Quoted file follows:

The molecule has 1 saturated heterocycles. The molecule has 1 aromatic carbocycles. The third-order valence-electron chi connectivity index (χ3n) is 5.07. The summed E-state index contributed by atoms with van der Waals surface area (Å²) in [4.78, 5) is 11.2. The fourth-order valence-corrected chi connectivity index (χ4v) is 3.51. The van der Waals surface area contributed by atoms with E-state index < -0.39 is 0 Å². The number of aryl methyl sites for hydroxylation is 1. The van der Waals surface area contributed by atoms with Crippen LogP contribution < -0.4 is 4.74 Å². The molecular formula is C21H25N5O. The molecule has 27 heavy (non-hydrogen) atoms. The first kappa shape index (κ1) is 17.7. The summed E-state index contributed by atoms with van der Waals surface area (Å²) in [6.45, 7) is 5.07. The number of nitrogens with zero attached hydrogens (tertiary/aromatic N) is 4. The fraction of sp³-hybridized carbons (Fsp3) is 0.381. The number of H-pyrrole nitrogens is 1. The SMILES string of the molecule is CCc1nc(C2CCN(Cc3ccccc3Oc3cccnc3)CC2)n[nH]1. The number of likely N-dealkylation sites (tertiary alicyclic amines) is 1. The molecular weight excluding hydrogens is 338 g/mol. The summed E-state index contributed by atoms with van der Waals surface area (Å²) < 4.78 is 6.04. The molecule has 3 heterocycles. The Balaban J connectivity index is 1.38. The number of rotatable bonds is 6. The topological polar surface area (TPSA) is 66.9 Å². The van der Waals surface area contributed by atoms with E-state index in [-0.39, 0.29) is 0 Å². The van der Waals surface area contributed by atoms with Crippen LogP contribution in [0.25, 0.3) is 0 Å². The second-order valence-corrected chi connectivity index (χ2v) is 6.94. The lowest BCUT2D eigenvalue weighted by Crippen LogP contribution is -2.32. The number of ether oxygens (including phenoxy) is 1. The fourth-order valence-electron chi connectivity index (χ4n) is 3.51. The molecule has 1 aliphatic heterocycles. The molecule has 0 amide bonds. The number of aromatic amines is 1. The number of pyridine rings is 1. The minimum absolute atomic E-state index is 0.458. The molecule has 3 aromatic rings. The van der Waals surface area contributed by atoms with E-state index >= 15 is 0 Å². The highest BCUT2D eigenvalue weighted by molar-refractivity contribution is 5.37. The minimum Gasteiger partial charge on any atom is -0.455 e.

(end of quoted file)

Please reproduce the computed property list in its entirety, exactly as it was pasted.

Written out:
The molecule has 1 saturated heterocycles. The molecule has 1 aromatic carbocycles. The third-order valence-electron chi connectivity index (χ3n) is 5.07. The summed E-state index contributed by atoms with van der Waals surface area (Å²) in [4.78, 5) is 11.2. The fourth-order valence-corrected chi connectivity index (χ4v) is 3.51. The van der Waals surface area contributed by atoms with E-state index < -0.39 is 0 Å². The number of aryl methyl sites for hydroxylation is 1. The van der Waals surface area contributed by atoms with Crippen LogP contribution < -0.4 is 4.74 Å². The molecular formula is C21H25N5O. The molecule has 27 heavy (non-hydrogen) atoms. The first kappa shape index (κ1) is 17.7. The summed E-state index contributed by atoms with van der Waals surface area (Å²) in [6.45, 7) is 5.07. The number of nitrogens with zero attached hydrogens (tertiary/aromatic N) is 4. The fraction of sp³-hybridized carbons (Fsp3) is 0.381. The number of H-pyrrole nitrogens is 1. The SMILES string of the molecule is CCc1nc(C2CCN(Cc3ccccc3Oc3cccnc3)CC2)n[nH]1. The number of likely N-dealkylation sites (tertiary alicyclic amines) is 1. The molecular weight excluding hydrogens is 338 g/mol. The summed E-state index contributed by atoms with van der Waals surface area (Å²) < 4.78 is 6.04. The molecule has 3 heterocycles. The Balaban J connectivity index is 1.38. The number of rotatable bonds is 6. The topological polar surface area (TPSA) is 66.9 Å². The van der Waals surface area contributed by atoms with E-state index in [-0.39, 0.29) is 0 Å². The van der Waals surface area contributed by atoms with Crippen LogP contribution in [0.25, 0.3) is 0 Å². The second-order valence-corrected chi connectivity index (χ2v) is 6.94. The lowest BCUT2D eigenvalue weighted by Crippen LogP contribution is -2.32. The number of ether oxygens (including phenoxy) is 1. The fourth-order valence-electron chi connectivity index (χ4n) is 3.51. The molecule has 1 aliphatic heterocycles. The molecule has 0 amide bonds. The number of aromatic amines is 1. The number of pyridine rings is 1. The minimum absolute atomic E-state index is 0.458. The molecule has 3 aromatic rings. The van der Waals surface area contributed by atoms with E-state index >= 15 is 0 Å². The highest BCUT2D eigenvalue weighted by molar-refractivity contribution is 5.37. The minimum Gasteiger partial charge on any atom is -0.455 e.